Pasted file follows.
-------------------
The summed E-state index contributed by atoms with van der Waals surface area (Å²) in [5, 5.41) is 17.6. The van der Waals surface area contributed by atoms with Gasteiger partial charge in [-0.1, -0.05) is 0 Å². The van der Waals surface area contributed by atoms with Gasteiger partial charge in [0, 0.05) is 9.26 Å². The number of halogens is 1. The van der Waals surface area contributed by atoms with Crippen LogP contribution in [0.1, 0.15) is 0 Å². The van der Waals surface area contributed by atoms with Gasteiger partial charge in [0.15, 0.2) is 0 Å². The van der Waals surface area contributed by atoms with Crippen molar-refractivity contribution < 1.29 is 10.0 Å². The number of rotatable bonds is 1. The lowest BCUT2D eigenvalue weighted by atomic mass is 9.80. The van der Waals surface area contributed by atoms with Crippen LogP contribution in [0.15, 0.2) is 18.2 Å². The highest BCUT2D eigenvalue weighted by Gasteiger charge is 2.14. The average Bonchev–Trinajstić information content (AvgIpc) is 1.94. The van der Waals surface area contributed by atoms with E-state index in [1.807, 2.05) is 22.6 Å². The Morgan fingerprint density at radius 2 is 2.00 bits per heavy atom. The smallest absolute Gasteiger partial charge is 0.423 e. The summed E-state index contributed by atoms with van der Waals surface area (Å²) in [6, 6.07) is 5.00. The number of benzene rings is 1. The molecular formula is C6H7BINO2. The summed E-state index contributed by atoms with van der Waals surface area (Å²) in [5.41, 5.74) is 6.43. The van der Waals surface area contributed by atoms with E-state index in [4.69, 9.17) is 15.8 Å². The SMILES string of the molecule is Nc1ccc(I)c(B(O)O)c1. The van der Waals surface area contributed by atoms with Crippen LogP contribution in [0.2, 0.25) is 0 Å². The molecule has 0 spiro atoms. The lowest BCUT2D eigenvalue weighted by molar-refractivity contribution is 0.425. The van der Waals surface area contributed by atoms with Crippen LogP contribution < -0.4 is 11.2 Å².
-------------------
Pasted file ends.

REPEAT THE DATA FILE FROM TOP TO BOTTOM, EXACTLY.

The summed E-state index contributed by atoms with van der Waals surface area (Å²) in [5, 5.41) is 17.6. The van der Waals surface area contributed by atoms with Gasteiger partial charge in [-0.1, -0.05) is 0 Å². The van der Waals surface area contributed by atoms with Gasteiger partial charge in [0, 0.05) is 9.26 Å². The number of halogens is 1. The van der Waals surface area contributed by atoms with Crippen LogP contribution in [0.1, 0.15) is 0 Å². The van der Waals surface area contributed by atoms with Gasteiger partial charge in [0.15, 0.2) is 0 Å². The van der Waals surface area contributed by atoms with Crippen molar-refractivity contribution < 1.29 is 10.0 Å². The number of rotatable bonds is 1. The lowest BCUT2D eigenvalue weighted by atomic mass is 9.80. The van der Waals surface area contributed by atoms with Crippen LogP contribution in [0.15, 0.2) is 18.2 Å². The highest BCUT2D eigenvalue weighted by Gasteiger charge is 2.14. The average Bonchev–Trinajstić information content (AvgIpc) is 1.94. The van der Waals surface area contributed by atoms with E-state index in [1.807, 2.05) is 22.6 Å². The Morgan fingerprint density at radius 2 is 2.00 bits per heavy atom. The smallest absolute Gasteiger partial charge is 0.423 e. The summed E-state index contributed by atoms with van der Waals surface area (Å²) in [6, 6.07) is 5.00. The number of benzene rings is 1. The molecular formula is C6H7BINO2. The summed E-state index contributed by atoms with van der Waals surface area (Å²) in [5.41, 5.74) is 6.43. The van der Waals surface area contributed by atoms with E-state index in [4.69, 9.17) is 15.8 Å². The SMILES string of the molecule is Nc1ccc(I)c(B(O)O)c1. The van der Waals surface area contributed by atoms with Crippen LogP contribution in [0.2, 0.25) is 0 Å². The molecule has 0 spiro atoms. The lowest BCUT2D eigenvalue weighted by molar-refractivity contribution is 0.425. The van der Waals surface area contributed by atoms with Crippen LogP contribution < -0.4 is 11.2 Å².